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Thursday, Oct 28, 2021
Outlook.com

Mixed Shots

Passing through: A chuckle here, a teardrop there

Mixed Shots
Mixed Shots
outlookindia.com
2021-09-17T14:54:02+05:30

Potty-Trained Cows

Turns out cows can be potty trained as easily as toddlers. Maybe easier. It’s no bull. Scientists in New Zealand put the task to the test and 11 out of 16 cows learned to use the “MooLoo” when they had to go. Just like some parents, the researchers used a sweet treat to coax the cows to push through a gate and urinate in a special pen. And it took only 15 days to train the young calves. Some kids take quite a bit longer. What started with a half-in-jest question on a New Zealand radio talk show about the very real problem of livestock waste resulted in a serious study. Massive amounts of urine waste pose a serious environmental issue. Urine contains nitrogen, and when mixed with dung becomes ammonia, leading to acid rain and other problems. And cows do pee a lot. A single cow can produce about 30 litres of urine a day. Scientists predicted they could train cows to poop in a certain place too. The biggest environmental problem for livestock, though, is the heat-trapping methane they emit in belches and flatulence, a significant source of global warming.


The Big Black Cat

The tiger doesn’t change its stripes, is it? The black tigers of Similipal in Odisha give the old axiom a lady-or-the-tiger mystery. But finally the puzzle has been solved. Researchers have identified a single mutation in a gene that causes their distinctive stripes to broaden and spread into their tawny pelt, occasionally appearing entirely dark. The Similipal black tigers—found nowhere in the world—may have evolved from a tiny, isolated founding population and are inbred, causing a mutation that gave them their abnormally dark coat. These tigers, called pseudomelanistic or false coloured, were last sighted in 2017-18.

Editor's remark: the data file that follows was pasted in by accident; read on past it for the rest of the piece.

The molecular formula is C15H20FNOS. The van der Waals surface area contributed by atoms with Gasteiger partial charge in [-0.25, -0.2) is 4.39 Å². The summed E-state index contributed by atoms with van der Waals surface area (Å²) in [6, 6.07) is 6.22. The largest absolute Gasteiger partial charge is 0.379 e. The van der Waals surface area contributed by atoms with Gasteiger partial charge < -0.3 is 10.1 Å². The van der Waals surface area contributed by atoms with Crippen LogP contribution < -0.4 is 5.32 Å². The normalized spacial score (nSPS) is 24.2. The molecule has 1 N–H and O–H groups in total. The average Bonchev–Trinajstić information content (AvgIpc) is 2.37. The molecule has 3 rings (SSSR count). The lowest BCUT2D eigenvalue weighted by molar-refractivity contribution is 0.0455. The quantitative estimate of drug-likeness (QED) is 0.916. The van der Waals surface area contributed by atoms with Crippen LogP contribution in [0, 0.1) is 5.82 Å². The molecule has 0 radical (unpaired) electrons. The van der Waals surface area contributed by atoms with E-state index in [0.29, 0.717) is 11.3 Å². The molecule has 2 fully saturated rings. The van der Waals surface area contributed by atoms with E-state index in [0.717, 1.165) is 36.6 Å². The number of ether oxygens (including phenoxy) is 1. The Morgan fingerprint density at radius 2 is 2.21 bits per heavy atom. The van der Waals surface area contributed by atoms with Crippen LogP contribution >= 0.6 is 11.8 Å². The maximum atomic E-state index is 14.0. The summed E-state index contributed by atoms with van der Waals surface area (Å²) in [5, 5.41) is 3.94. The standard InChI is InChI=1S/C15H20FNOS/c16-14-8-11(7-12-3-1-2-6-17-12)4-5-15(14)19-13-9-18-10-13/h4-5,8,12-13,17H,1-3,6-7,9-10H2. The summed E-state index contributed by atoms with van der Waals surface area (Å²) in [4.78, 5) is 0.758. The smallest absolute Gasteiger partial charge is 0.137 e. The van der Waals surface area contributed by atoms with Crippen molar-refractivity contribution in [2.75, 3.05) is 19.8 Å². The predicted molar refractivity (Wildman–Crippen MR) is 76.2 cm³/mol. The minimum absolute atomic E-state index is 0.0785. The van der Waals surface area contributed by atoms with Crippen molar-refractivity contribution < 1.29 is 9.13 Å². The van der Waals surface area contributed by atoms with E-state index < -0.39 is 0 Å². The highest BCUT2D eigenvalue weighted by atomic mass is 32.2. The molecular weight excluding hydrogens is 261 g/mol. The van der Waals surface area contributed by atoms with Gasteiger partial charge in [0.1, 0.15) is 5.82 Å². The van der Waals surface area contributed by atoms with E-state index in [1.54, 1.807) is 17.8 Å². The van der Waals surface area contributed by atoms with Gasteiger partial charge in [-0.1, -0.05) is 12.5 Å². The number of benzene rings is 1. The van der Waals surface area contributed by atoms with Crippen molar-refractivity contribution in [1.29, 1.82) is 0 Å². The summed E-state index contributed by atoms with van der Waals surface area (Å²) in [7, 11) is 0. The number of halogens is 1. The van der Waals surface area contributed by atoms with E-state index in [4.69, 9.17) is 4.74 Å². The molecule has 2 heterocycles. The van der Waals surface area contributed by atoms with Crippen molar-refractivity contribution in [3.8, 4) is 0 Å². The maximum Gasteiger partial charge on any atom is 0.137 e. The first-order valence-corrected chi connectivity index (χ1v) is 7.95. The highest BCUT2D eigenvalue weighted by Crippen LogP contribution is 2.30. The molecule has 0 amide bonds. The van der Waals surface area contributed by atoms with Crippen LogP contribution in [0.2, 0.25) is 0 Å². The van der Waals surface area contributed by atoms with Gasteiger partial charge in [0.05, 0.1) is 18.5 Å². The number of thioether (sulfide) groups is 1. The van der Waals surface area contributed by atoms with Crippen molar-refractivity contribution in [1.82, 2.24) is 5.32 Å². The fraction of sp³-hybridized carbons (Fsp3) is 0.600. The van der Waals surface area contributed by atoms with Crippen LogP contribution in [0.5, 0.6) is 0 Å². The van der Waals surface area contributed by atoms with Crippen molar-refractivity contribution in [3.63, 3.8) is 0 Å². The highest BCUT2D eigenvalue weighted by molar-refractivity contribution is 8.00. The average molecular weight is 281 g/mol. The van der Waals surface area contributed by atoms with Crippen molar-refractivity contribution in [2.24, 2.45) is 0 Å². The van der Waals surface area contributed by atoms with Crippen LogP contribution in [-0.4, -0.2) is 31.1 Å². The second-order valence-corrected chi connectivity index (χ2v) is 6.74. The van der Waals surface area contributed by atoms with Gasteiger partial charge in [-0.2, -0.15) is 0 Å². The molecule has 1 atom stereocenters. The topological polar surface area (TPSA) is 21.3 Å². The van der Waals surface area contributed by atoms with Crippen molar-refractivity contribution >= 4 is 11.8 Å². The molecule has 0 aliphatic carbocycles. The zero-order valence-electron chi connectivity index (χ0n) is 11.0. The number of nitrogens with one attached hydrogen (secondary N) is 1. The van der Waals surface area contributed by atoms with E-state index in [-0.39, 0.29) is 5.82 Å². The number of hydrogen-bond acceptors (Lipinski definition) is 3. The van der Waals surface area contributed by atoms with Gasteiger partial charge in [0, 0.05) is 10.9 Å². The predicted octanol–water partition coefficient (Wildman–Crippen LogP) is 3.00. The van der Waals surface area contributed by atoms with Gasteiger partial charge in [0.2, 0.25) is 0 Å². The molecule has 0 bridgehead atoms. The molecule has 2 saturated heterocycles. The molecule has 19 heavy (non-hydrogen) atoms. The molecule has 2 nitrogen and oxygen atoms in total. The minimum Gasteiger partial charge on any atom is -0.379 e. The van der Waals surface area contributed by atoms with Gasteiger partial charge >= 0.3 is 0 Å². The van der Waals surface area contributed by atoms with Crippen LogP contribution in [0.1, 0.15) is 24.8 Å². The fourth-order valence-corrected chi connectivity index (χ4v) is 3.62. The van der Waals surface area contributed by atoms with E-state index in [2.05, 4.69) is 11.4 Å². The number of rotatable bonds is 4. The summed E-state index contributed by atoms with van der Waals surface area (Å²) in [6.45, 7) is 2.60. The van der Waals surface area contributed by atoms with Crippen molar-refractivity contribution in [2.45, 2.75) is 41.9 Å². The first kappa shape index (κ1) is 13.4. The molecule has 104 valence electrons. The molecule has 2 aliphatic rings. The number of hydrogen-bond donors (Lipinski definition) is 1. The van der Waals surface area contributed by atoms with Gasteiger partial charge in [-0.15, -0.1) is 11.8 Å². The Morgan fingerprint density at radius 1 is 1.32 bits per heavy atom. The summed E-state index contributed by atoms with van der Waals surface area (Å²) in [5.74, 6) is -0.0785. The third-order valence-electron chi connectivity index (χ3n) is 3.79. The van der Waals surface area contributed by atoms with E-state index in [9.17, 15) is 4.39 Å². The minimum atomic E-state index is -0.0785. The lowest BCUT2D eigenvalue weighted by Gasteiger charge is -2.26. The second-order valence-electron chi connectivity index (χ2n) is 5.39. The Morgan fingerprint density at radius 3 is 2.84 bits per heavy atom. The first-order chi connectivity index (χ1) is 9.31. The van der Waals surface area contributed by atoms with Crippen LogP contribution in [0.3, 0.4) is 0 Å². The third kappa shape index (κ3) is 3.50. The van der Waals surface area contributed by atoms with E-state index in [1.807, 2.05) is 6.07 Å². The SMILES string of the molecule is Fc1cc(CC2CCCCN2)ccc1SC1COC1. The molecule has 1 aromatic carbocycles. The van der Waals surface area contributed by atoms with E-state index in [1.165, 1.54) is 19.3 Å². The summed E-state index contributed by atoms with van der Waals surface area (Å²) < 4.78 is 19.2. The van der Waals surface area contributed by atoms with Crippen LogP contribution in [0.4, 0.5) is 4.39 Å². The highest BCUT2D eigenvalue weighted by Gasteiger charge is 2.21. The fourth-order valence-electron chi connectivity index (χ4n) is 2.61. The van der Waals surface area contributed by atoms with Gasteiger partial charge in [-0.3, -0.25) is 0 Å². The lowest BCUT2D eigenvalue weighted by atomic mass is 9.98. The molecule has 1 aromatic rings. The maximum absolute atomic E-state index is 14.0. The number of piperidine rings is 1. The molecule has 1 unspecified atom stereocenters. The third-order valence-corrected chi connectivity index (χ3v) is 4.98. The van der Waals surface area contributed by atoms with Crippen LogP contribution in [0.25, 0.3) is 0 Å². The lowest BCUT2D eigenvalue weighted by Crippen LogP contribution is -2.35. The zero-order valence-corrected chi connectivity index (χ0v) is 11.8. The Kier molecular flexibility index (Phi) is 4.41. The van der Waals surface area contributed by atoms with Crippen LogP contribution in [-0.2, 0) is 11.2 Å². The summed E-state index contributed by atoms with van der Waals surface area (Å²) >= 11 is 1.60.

Article 142 For Divorce

They got married in February 2002 and their marriage lasted all these years, but not quite. It was never consummated and the couple never lived together, even for a day. They went to court seeking an acceptable solution, but all forms of mediation failed. And so, the Supreme Court dissolved the marriage, saying: “It appears there was a crash landing at take-off itself!”  The man, an assistant professor at the time of his wedding, had told the court that his wife walked out on him at the marriage hall, alleging that she had been coerced into marrying him without her consent. Then, why did it take so long for the judiciary to annul the marriage? The top court has an answer. “Irretrievable breakdown” does not exist as a ground for divorce legally, but the SC can draw on Article 142 to do complete justice in certain cases such as this two-decade-old marriage. The court had little doubt this marriage has not worked and cannot work. The option? Article 142. The court used it in another, similar case. The husband, a police officer in West Bengal, married the woman in 1997 under the Special Marriage Act, 1954. The couple reaffirmed their vows in 2000 under Hindu rites and customs. Seven years later, the man filed a divorce suit, alleging that his wife had deserted him.


Watering In The Rain

Record rain has dunked Madhya Pradesh this monsoon, but the floods and related human distress aside, the herky-jerky downpour couldn’t keep chief minister Shivraj Singh Chouhan from doing something he is passionate about. Planting trees. Twitter exploded recently when someone uploaded a picture of Chouhan in the rain: he was standing on a two-piece concrete slab and watering a sapling he planted, while a man in a safari suit held an umbrella for him. The Opposition was quick to taunt and mock. And Team Chouhan was quick to respond. “What can Chouhanji do if someone places a tile for him to stand on, and out of respect holds an umbrella to cover him from showers? Despite inclement weather, he plants saplings every day and waters them. Is it not praiseworthy?” an official from his publicity team said.


Brevis


Illustrations: Saahil, Text curated by Alka Gupta

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